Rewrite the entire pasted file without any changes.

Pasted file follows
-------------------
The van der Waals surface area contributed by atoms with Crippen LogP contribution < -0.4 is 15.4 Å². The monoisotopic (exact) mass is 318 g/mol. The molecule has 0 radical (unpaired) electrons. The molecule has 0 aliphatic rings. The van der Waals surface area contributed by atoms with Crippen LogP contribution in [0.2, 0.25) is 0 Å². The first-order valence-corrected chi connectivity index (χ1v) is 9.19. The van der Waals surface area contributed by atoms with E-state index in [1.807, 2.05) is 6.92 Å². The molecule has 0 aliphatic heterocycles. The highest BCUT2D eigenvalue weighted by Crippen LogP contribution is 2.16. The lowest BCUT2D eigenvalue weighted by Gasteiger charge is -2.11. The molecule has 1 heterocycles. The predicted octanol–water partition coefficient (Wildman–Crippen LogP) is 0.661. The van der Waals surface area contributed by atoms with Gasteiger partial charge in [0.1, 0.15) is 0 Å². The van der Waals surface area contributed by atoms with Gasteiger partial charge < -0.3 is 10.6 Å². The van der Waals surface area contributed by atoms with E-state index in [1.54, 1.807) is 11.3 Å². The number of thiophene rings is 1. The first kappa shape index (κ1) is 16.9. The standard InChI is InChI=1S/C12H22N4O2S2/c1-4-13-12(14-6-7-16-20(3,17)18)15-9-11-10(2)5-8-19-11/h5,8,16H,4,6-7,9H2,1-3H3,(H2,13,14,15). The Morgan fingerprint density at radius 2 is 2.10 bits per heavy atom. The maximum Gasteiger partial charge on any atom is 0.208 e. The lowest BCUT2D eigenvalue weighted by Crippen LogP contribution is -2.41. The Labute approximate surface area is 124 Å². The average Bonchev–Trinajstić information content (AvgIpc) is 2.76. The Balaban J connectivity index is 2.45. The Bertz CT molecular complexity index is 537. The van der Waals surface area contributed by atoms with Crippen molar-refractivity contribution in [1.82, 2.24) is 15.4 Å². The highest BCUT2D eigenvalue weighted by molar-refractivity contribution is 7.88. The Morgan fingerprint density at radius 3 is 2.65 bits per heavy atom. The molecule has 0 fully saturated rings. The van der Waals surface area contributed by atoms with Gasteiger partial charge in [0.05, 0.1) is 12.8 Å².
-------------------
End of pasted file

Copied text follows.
The van der Waals surface area contributed by atoms with Crippen LogP contribution < -0.4 is 15.4 Å². The monoisotopic (exact) mass is 318 g/mol. The molecule has 0 radical (unpaired) electrons. The molecule has 0 aliphatic rings. The van der Waals surface area contributed by atoms with Crippen LogP contribution in [0.2, 0.25) is 0 Å². The first-order valence-corrected chi connectivity index (χ1v) is 9.19. The van der Waals surface area contributed by atoms with E-state index in [1.807, 2.05) is 6.92 Å². The molecule has 0 aliphatic heterocycles. The highest BCUT2D eigenvalue weighted by Crippen LogP contribution is 2.16. The lowest BCUT2D eigenvalue weighted by Gasteiger charge is -2.11. The molecule has 1 heterocycles. The predicted octanol–water partition coefficient (Wildman–Crippen LogP) is 0.661. The van der Waals surface area contributed by atoms with Gasteiger partial charge in [0.1, 0.15) is 0 Å². The van der Waals surface area contributed by atoms with Gasteiger partial charge < -0.3 is 10.6 Å². The van der Waals surface area contributed by atoms with E-state index in [1.54, 1.807) is 11.3 Å². The number of thiophene rings is 1. The first kappa shape index (κ1) is 16.9. The standard InChI is InChI=1S/C12H22N4O2S2/c1-4-13-12(14-6-7-16-20(3,17)18)15-9-11-10(2)5-8-19-11/h5,8,16H,4,6-7,9H2,1-3H3,(H2,13,14,15). The Morgan fingerprint density at radius 2 is 2.10 bits per heavy atom. The maximum Gasteiger partial charge on any atom is 0.208 e. The lowest BCUT2D eigenvalue weighted by Crippen LogP contribution is -2.41. The Labute approximate surface area is 124 Å². The average Bonchev–Trinajstić information content (AvgIpc) is 2.76. The Balaban J connectivity index is 2.45. The Bertz CT molecular complexity index is 537. The van der Waals surface area contributed by atoms with Crippen molar-refractivity contribution in [1.82, 2.24) is 15.4 Å². The highest BCUT2D eigenvalue weighted by molar-refractivity contribution is 7.88. The Morgan fingerprint density at radius 3 is 2.65 bits per heavy atom. The molecule has 0 fully saturated rings. The van der Waals surface area contributed by atoms with Gasteiger partial charge in [0.05, 0.1) is 12.8 Å².